Tim Peake’s Soyuz Space Capsule has landed in Peterborough Cathedral and is proving to be a phenomenal draw. People are coming to see it in their thousands each day and the cathedral is alive with their excitement and wonder.
To help with a prayerful response to the questions, wonder and marvelling which this is raising I have written this prayer, which is being given to them free of charge.
It draws its inspiration from a number of themes and comments.
Space travel brings an altered perspective. From that vantage point the world is seen both in the wider context of the cosmos and the vastness of space, and also out of its usual horizons. It raises questions about faith and God as Lord of not just our planet but the whole of creation, which reaches far beyond our gaze and our comprehension. Tim Peake said on BBC Radio 4 (at 2.20 into the programme) on 14th August 2018 that from the vantage point of the International Space Station he could both imagine the possibility of the earth being the result of intelligent design and also it being a spontaneous random event. He was therefore agnostic about this, but open to both possibilities. He also saw no conflict between faith and science, they approach questions from different places and use different tools.
I have also discovered that Buzz Aldrin, one of the first men to walk on the moon in 1969, just as the Apollo 11 landing craft touched down on the lunar surface, received Communion, the bread and wine through which we remember Jesus, which he had brought with him. He asked everyone to be quiet for a moment, reflect on all that had taken place and give thanks in their own way. This prayer encourages us to rejoice with thankful heart. Communion on the moon affirms that even that distance, literally being out of the world, does not separate us from the love of God revealed in Jesus Christ.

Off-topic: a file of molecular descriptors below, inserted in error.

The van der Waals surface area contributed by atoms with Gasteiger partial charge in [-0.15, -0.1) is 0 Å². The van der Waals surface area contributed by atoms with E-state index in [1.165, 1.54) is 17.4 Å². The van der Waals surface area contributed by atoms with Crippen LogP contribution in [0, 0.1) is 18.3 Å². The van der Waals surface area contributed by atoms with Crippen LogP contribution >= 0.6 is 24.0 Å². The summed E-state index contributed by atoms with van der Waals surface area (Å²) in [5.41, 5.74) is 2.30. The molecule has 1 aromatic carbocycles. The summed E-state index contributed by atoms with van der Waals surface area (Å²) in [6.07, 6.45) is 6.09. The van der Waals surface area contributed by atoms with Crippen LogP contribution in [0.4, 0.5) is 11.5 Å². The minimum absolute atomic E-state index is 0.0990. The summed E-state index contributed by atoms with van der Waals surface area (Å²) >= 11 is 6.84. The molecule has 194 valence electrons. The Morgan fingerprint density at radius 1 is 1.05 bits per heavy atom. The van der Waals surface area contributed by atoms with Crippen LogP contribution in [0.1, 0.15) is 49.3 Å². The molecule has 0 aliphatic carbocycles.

My prayer begins with a clear statement of faith that God is the creator – the origin of all things and the one who sets the earth, moon, stars and planets in their orbit. The created order enables life to be brought into being, to emerge through evolution. Quest for knowledge deepens faith.
Discovery about the cosmos, which brings awe and wonder, also brings responsibility to live in harmony with it. We are damaging our planet and the ecological challenge is great, even critical. The more we see of space, the more we become aware of the intricate balance that has led to our planet supporting the conditions for life and it serves as a wakeup call to unsustainable living.
It is an incredible privilege to have this space craft in the Cathedral, nearby where we say our daily prayers. It has the character of a sacred object, for it prompts profound questions about our place in God’s creation. It reminds us that God’s world is on a vastly greater scale than our small planet. Space is the blanket of the eternal in which we are enfolded and held in being.
A Space-Inspired Prayer
Lord of time and space,
all creation springs from your love;
earth, moon, stars and planets
in their orbit.
You give order to this universe,
bringing life into being.
As we gaze in awe and wonder,
and discover more about the cosmos,
may we live in harmony with it,
be deepened in faith,
and rejoice with thankful hearts;
for nothing separates us from your love,
which reaches beyond every horizon;
through Jesus Christ our Saviour.
© Ian Black 2018